Monday, August 17, 2015


In order to put together an effective lesson which promotes effective learning, we must begin with the end in mind and distill the purpose of our teaching. Why should our students give us their time? What is so important about this topic that they really need to know? How will it enrich their lives? The plan has to be conscious and deliberate in answering these questions, in order to ensure that the learning experience is meaningful and rewarding.

To this end, the concept of Enduring Understandings from Wiggins and McTighe gives us a useful starting point.

The Key Learning, or Enduring Understanding, has to be knowledge that is relevant and will stay relevant to the student long after they have left the classroom. How the learning is delivered, reinforced and assessed, must deliberately, consciously and purposefully, bring the student to the intended Key Learning.

After establishing the Key Learning, we then select the assignment which best allows the student to practice the skills learnt or apply the knowledge taught. It could be work done away from or in the classroom. It could be collaborative or done alone. Regardless, it has to allow a measurable performance of the knowledge or skill.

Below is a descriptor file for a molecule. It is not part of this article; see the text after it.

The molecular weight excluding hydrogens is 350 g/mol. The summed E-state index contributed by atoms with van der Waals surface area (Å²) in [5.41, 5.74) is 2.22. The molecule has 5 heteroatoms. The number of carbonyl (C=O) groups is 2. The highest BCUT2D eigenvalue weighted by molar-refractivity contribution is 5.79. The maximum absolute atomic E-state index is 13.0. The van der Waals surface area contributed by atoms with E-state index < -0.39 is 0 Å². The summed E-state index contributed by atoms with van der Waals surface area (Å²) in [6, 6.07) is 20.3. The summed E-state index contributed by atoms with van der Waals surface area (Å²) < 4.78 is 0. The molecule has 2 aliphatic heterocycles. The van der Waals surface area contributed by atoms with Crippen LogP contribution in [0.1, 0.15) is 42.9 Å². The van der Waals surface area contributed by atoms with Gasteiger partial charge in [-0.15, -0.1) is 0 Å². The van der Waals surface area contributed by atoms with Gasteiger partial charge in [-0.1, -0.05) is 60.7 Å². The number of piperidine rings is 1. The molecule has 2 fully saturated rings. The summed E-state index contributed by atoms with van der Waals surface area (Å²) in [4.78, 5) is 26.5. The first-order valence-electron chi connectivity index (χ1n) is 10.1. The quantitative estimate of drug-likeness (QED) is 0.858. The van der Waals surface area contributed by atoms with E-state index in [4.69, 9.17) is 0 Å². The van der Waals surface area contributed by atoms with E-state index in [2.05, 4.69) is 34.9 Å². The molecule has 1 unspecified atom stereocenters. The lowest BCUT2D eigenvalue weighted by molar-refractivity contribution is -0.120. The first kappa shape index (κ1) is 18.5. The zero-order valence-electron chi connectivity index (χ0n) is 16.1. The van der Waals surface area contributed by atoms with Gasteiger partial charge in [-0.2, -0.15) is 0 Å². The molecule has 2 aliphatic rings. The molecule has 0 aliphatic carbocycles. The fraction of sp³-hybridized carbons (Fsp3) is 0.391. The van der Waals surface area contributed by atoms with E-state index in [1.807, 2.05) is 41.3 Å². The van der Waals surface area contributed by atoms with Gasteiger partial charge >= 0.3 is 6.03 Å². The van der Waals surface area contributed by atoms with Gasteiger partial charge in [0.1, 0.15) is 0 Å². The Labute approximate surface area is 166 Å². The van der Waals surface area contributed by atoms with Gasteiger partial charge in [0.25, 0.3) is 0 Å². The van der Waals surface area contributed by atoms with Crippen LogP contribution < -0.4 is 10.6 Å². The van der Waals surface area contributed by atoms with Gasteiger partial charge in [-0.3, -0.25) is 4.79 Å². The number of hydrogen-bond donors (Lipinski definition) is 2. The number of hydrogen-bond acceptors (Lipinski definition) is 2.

At the same time, we need to know that learning has effectively taken place. To achieve this, we need to be very clear about what has been taught. If it is a skill, the assessment must provide a platform to perform that skill. If it is content, the assessment must provide a platform that showcases the knowledge acquired.

Once we know what assignment and assessment we want to use, we can then select the activity which best allows for these to take place. Note that this is done only AFTER deciding what to teach, how to reinforce and how to assess. The activity chosen can allow for knowledge to be discovered or teacher delivered. Regardless of the form, the learning goals should determine the learning activity; the activity should never dictate the learning.

Finally, we need to make sense of the information derived from the assessment to help inform on the learning that has taken place. How do we know if the student ended up with the desired Key Learning? What does a score of 50 in a 100 mark test mean? Only by making sense of the results can we be sure that the learning has been accomplished.

In the end, teaching cannot be incidental. Students need to learn in a deliberate manner, receiving explicitly the value of what they are learning, seeing that their learning is meaningful to them. Only by so doing can their learning experiences be effective.

So what have you learnt? Has this experience been meaningful? Has your learning been effective?

Next up: The Plan

Understanding Education

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